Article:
This report was designed to give an overview of our stakeholder forum, and highlight some of the commonalities and differences represented by those who make-up the group, and their opinions about the issues within the field of socially engaged practice at the start of the project. It was sent to the stakeholders for approval in December, and is now being published here on Axisweb.
There were several concerns addressed by the respondents, which have also come up in our discussions about socially engaged art, language and knowledge sharing. The first of these was that, although 82% of the respondents described their work as ‘Socially Engaged Art’, this encompassed a multitude of other ways of working and terms used to describe this work. Several respondents commented on the difficulty of encompassing the diverse manifestations of socially engaged art under one term, and resisted categorisation under a single definition. The fundamental differences in approach between artists who work under the term of socially engaged art is part of what makes this field such a dynamic and exciting place to work, however, how are we to come to a consensus over how this work receives validation if the terminology used to describe it is so diverse? The Models of Validation team will be consider this in more detail over the coming months, with the aim to write a think-piece on how hybridity and interdisciplinarity should be celebrated as an essential aspect of this practice.
Another interesting outcome of the report was to find that only 14% of respondents described their practice as agonistic. The use of the term ‘agonism’ is common within reports and articles disseminating research on socially engaged art. Just a few examples are cited below:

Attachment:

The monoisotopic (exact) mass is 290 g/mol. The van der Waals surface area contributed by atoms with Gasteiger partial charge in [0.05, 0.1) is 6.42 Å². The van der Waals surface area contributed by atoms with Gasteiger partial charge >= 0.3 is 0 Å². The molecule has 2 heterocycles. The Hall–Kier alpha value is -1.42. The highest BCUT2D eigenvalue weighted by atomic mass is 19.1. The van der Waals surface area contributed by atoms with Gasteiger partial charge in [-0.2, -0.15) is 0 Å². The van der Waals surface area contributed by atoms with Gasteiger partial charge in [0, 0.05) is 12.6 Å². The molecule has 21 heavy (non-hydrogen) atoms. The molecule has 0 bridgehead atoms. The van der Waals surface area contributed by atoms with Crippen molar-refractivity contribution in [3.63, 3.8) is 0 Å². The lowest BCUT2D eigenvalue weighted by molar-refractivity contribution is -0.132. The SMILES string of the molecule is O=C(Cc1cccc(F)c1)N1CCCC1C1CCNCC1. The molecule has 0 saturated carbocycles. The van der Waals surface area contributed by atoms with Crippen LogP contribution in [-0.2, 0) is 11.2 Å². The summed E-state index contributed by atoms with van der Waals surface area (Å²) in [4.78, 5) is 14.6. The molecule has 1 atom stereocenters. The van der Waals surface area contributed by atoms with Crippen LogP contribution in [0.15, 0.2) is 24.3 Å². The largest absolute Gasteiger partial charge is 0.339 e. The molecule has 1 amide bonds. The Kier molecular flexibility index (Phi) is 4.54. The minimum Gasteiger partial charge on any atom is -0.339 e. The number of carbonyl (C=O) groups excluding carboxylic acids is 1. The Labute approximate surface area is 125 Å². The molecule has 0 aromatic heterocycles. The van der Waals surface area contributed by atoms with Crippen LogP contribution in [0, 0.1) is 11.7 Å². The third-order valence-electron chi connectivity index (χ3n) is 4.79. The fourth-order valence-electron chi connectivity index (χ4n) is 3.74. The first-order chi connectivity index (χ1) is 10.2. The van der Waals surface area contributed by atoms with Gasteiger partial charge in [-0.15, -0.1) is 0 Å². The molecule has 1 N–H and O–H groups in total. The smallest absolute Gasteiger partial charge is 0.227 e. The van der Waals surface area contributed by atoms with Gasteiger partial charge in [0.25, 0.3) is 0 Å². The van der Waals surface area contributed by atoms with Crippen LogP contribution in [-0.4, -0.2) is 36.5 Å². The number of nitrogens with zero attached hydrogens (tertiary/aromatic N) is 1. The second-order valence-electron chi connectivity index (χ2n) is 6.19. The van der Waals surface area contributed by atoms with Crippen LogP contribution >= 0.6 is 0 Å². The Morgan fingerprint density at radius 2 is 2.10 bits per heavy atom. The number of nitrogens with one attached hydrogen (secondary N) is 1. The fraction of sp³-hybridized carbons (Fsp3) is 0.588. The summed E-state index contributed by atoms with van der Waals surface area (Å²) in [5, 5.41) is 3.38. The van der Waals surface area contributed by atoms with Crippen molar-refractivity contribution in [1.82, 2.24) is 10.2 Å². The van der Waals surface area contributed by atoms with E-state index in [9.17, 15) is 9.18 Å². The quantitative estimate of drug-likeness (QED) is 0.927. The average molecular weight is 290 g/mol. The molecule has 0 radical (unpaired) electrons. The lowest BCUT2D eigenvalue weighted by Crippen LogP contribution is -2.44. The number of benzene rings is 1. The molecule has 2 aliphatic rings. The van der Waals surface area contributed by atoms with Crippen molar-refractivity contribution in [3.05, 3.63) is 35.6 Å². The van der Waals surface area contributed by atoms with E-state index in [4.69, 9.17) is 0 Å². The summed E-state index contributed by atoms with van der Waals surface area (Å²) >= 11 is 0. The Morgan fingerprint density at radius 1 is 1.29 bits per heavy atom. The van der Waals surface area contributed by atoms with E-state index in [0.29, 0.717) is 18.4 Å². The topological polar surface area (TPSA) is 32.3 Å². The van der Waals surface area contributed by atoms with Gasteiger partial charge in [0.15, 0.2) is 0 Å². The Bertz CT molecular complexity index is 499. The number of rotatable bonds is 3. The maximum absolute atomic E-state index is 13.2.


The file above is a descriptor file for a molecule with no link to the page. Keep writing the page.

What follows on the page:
This indicates another potential barrier in the language used to describe socially engaged practice, and a gap between research produced and how practitioners identify themselves, and subsequently engage with the discourse in the field. In our early discussions about what an online platform for socially engaged practice could look like, it was mentioned that there is a lack of accessible, critical, peer focused and lead writing in the field, and that this was potentially something that could be addressed through an online platform for sharing discourse. We will continue to develop this idea in the interviews taking place with stakeholders over the next few months.
One final point of interest (there are tons of others in the report, but I don’t want to make this post too long!) was that 79% of the people questioned identified as having worked in the field for 10+ years, with no one selecting less than 5 years experience. This indicates that the field is full of the kind of on-the-job knowledge that accompanies working in this way for a long period of time; the kind that is invaluable to the continued support and growth of socially engaged practice. This includes experiences of process that have ‘gone well’, but also those that didn’t work out, and the issues that were encountered before, during and after projects had taken place. Investigating knowledge-sharing methods and how these can be represented in the proposed online platform will be a key part of the work we are undertaking at the start of 2018, and how all the stakeholders involved in socially engaged practice could benefit from having access to this kind of support.
As usual any comments about the report/project please add below, or feel encouraged to email me at firstname.lastname@example.org!